Jacob Raab, second child of John and Sophrona Raab, was born in 1827 and died in 1891. He was married in Ohio to Elizabeth Esterly by whom he had seven sons and five daughters.
Adam Raab, who was born in 1830 and died in 1903, came to this country to escape military training in Germany. He tried to enlist in the Union Army during the Civil Was but was rejected. He was later drafted but was again rejected. He married Louise Esterly in 1854 during his sojourn in Ohio. Eleven children born to them.
Not much is known of the like of Casper and Jacob in Ohio but there is one incident in the life of Adam which may be of interest.
On one occasion he entered in a contest with his employer, the owner of a brickyard to see who could throw the most bricks upon a wagon without dropping any. The boss was considered a very good thrower, tossing first two then four then eight bricks at a time. At length one handful fell off and then it was Adams turn and the real throwing of the day began. Adam won the contest and the boss, instead of being angry as the onlookers supposed he would be, went home and returned with a watermelon, which he presented to Adam.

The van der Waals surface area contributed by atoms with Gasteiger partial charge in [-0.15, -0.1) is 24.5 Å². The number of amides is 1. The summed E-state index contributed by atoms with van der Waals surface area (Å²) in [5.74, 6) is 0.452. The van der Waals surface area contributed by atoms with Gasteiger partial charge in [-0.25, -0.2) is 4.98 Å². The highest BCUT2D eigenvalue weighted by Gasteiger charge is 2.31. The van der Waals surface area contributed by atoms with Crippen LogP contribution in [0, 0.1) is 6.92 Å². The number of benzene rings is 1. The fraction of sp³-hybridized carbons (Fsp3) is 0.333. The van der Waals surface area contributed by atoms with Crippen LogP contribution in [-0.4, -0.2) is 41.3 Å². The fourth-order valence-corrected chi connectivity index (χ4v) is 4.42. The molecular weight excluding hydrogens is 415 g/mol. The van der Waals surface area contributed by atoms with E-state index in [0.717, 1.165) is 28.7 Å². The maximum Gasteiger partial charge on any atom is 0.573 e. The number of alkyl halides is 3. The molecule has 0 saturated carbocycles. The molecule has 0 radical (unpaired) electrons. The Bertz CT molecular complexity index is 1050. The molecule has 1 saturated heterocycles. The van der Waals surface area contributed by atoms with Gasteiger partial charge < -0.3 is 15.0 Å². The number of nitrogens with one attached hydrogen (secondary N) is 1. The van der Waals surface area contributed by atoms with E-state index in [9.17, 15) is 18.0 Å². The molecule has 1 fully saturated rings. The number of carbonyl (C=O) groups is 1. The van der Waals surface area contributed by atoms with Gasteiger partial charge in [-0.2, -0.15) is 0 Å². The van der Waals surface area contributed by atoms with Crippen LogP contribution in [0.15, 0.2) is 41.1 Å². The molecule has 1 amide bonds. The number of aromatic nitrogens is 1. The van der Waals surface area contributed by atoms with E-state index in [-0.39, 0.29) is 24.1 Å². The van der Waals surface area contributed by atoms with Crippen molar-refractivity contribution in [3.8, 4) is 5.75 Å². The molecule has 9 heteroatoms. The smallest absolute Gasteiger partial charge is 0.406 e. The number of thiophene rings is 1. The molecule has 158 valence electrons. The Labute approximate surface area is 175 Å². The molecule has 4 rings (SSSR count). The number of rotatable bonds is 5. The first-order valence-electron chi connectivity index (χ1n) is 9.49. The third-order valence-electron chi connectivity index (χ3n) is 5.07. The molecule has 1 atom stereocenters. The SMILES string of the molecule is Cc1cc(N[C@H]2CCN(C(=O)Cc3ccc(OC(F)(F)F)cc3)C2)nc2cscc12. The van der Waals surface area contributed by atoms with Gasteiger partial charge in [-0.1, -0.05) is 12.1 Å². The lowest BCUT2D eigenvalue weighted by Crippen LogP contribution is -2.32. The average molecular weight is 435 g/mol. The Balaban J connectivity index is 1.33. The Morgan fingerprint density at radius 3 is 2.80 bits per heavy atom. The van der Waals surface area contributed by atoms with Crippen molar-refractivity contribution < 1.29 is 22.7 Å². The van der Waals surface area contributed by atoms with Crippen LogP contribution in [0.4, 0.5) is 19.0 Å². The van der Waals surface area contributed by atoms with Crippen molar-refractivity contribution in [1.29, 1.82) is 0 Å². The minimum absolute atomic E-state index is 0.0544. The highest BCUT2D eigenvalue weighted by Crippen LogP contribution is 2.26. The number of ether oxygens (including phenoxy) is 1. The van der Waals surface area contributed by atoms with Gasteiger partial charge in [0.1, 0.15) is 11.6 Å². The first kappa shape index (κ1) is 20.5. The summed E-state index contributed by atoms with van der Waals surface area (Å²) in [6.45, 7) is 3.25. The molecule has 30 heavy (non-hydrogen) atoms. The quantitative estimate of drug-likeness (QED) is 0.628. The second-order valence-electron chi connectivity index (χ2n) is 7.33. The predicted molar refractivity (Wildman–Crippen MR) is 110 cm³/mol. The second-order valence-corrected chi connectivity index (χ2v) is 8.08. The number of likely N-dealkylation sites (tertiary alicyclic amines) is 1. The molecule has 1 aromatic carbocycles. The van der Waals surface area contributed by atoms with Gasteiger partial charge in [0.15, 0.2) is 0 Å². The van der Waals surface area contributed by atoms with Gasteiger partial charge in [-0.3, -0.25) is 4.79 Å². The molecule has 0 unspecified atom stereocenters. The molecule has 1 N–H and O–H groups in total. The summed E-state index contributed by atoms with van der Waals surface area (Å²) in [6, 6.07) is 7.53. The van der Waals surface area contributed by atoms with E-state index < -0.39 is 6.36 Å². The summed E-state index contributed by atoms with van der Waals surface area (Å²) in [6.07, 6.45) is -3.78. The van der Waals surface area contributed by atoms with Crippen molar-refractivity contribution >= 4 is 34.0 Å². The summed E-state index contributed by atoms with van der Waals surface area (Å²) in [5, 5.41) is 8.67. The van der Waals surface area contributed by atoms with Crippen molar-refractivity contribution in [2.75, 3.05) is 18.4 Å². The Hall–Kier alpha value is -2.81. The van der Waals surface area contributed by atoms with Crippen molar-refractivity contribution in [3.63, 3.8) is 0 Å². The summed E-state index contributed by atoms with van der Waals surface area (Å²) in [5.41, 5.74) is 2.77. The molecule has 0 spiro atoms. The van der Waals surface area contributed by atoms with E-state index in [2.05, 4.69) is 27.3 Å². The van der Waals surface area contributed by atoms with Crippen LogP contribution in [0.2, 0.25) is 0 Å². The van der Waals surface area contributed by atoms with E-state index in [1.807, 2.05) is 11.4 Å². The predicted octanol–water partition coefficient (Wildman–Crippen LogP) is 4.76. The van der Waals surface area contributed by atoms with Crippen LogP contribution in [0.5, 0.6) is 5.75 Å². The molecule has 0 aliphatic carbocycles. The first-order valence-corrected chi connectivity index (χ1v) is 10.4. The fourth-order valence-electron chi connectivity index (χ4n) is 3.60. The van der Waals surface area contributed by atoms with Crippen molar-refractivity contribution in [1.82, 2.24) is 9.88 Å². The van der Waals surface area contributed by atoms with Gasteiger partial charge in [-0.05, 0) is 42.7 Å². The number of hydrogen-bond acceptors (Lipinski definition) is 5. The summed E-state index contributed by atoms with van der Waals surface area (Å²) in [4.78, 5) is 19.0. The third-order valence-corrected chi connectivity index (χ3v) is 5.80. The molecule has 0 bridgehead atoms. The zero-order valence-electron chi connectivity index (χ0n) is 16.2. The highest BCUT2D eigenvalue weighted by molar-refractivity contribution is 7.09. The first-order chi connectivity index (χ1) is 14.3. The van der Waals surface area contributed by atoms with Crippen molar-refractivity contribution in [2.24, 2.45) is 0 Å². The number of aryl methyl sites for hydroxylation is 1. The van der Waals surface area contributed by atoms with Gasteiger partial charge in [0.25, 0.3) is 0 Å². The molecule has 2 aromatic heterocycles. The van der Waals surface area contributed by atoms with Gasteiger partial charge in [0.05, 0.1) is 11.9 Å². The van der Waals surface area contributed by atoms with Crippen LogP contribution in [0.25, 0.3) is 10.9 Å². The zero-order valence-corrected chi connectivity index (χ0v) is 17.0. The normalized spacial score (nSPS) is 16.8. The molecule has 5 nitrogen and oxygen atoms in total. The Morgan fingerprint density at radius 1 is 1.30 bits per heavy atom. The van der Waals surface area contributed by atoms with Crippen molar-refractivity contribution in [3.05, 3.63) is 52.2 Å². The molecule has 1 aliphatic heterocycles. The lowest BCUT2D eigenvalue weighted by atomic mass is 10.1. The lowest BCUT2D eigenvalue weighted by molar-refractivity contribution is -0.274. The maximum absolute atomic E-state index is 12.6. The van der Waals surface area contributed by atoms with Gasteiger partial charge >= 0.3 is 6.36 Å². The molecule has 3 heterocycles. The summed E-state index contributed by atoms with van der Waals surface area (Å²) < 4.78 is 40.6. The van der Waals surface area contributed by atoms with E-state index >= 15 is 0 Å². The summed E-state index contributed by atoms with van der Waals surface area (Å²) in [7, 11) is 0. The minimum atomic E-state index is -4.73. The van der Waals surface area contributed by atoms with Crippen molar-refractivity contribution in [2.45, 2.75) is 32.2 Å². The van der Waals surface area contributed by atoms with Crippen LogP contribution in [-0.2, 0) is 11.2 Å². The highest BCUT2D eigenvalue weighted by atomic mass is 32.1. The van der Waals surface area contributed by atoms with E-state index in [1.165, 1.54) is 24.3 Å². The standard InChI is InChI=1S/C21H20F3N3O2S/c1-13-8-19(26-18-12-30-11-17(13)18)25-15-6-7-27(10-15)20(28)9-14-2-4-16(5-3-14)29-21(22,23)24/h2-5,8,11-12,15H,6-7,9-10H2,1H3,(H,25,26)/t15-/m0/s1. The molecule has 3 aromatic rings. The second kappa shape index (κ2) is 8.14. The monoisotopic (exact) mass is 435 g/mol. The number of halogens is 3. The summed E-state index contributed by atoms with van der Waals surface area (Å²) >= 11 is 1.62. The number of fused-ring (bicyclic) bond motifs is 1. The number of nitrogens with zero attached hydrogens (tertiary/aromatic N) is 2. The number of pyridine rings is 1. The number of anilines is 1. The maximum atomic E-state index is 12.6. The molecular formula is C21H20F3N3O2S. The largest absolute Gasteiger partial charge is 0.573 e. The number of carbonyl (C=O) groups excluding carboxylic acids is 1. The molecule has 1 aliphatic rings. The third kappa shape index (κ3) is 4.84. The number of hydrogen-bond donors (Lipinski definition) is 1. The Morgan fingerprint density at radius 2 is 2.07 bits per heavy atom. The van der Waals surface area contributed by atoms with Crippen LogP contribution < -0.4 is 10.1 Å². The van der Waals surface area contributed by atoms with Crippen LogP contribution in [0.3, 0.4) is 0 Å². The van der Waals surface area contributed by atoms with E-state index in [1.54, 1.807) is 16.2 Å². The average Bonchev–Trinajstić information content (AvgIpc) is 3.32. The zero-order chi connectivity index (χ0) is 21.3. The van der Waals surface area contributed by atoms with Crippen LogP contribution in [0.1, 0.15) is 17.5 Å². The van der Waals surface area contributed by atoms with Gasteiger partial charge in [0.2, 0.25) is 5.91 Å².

The Goodman, Strickfaden and Miller families settled in Salem a year or so before the arrival of the Raabs, Adam and his wife stayed with the Millers while he made a clearing in the woods and put a house. This house, which was built of logs, was later used as a schoolhouse for one year, during, which time the present site of District No. 5 was selected and another building erected. Adam's son John claimed the distinction of being the first child born in Salem.
The Raabs laid out the cemetery in Salem and Anthony Esterely, bbrother - in - law of Casper, Jacob and Adam was the first person to be laid there. That was in 1857.